I follow Jay's posts quite closely. I'm a math teacher in a tough school in Las Vegas. I'm curious about the types of parents who bring their children to KIPP, if they are any different from parents in the school I teach at. I have incredible control of classes I'm teaching. I'm using a lot of the techniques in books like Teach Like a Champion, which I think I've seen Jay support. But I can't get the horses to drink the water. So we still have incredibly low test scores. So I always wonder if the parents of kids at KIPP are a little different. I have had counseling sessions where parents are afraid to take the cell phone away from the kid, and who have said they have tried everything and have given up. It's almost as if they have no authority over their kids, and the kids rule the roost. So I'm wondering if KIPP attracts these kinds of parents too, and maybe they have programs to train parents to re-establish authority which is why they are so successful.

Otherwise, if this is not the case, the only solution I see for troubled public schools, which is a pie in the sky idea, (why I don't know), is meaningful, interesting, beautiful curriculum, the kind that geniuses would chase after, but on the kid's level, where the focus is reasoning rather than recall, with a textbook to support it. The minute chances I've had to slip in curriculum like that seems to completely change the students, even the most troubled. Dan Meyer puts it best in his video Math Class Needs a Makeover. He says, "I sell a product to a market that doesn't want it, but is forced by law to buy it." And I think this goes for all subjects. Why not learn to become like Shakespeare rather than recalling that this is a metaphor or senechdoche. Why not learn to be a newsreporter right at the outset? Why not learn how to be creative and use your reasoning skills. The only reason I see this not happening is either bureaucracy, politics, or some extremely unscrupulous people at the top. These kids aren't dumb. They rebel against the falseness of what's heaped on them.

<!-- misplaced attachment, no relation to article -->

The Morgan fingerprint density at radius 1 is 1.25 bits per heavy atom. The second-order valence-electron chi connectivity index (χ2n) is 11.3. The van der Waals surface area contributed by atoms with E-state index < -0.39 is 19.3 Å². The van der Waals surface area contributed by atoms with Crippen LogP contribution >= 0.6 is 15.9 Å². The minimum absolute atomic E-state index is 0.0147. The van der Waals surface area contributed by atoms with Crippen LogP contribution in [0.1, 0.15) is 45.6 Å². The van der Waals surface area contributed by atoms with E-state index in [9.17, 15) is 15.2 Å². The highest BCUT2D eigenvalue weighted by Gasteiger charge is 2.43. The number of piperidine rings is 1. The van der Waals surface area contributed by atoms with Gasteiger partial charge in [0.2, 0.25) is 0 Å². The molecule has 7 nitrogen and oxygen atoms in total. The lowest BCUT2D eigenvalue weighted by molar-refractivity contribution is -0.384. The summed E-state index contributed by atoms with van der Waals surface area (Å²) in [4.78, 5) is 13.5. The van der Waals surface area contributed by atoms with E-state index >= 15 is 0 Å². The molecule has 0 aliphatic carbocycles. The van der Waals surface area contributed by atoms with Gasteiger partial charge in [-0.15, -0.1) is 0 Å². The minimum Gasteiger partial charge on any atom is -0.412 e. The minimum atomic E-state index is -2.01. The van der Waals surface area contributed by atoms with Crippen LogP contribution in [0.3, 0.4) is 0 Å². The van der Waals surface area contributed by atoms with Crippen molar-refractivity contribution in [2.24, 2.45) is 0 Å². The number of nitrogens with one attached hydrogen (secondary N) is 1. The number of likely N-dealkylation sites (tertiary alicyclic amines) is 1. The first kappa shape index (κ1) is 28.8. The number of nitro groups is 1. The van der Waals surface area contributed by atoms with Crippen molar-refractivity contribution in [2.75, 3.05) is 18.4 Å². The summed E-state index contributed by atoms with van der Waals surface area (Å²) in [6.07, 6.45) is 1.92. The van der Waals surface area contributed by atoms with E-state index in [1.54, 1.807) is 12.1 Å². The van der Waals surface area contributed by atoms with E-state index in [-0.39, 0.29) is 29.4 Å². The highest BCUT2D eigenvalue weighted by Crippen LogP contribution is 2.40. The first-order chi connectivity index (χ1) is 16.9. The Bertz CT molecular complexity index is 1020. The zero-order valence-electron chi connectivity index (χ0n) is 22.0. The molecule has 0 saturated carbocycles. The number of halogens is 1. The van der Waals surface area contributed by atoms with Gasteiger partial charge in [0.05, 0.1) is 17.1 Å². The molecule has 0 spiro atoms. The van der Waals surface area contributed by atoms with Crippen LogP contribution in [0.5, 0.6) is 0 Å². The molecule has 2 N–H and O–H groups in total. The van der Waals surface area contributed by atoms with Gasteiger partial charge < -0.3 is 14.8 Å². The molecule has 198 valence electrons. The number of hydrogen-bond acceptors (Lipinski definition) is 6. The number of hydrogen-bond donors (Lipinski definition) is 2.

Posted by: Playitagainsam | November 12, 2010 4:44 PM | Report abuse

A great post from Playitagainsam---You havent described the culture of yr school, the support you get or dont get in setting rules of behavior, of doing homework, of all the stuff that parents in the burbs insist on, or at least try to. I think the KIPP parents are mostly just like yrs, but they get better because the school, the whole school, from principal on down, backs up their best instincts. And that's when good curriculums succeed too.
Please comment again on this.
we love input from real teachers in real classrooms.

Posted by: Jay Mathews | November 12, 2010 5:09 PM | Report abuse

As to KIPP "creaming" and attrition, KIPP could easily silence this debate by allowing an independent audit of its student population. In the absence of that, here are numbers from the KIPP schools in California from the Dept. Of Ed. via a study by SRI International (http://policyweb.sri.com/cep/publications/SRI_ReportBayAreaKIPPSchools_Final.pdf)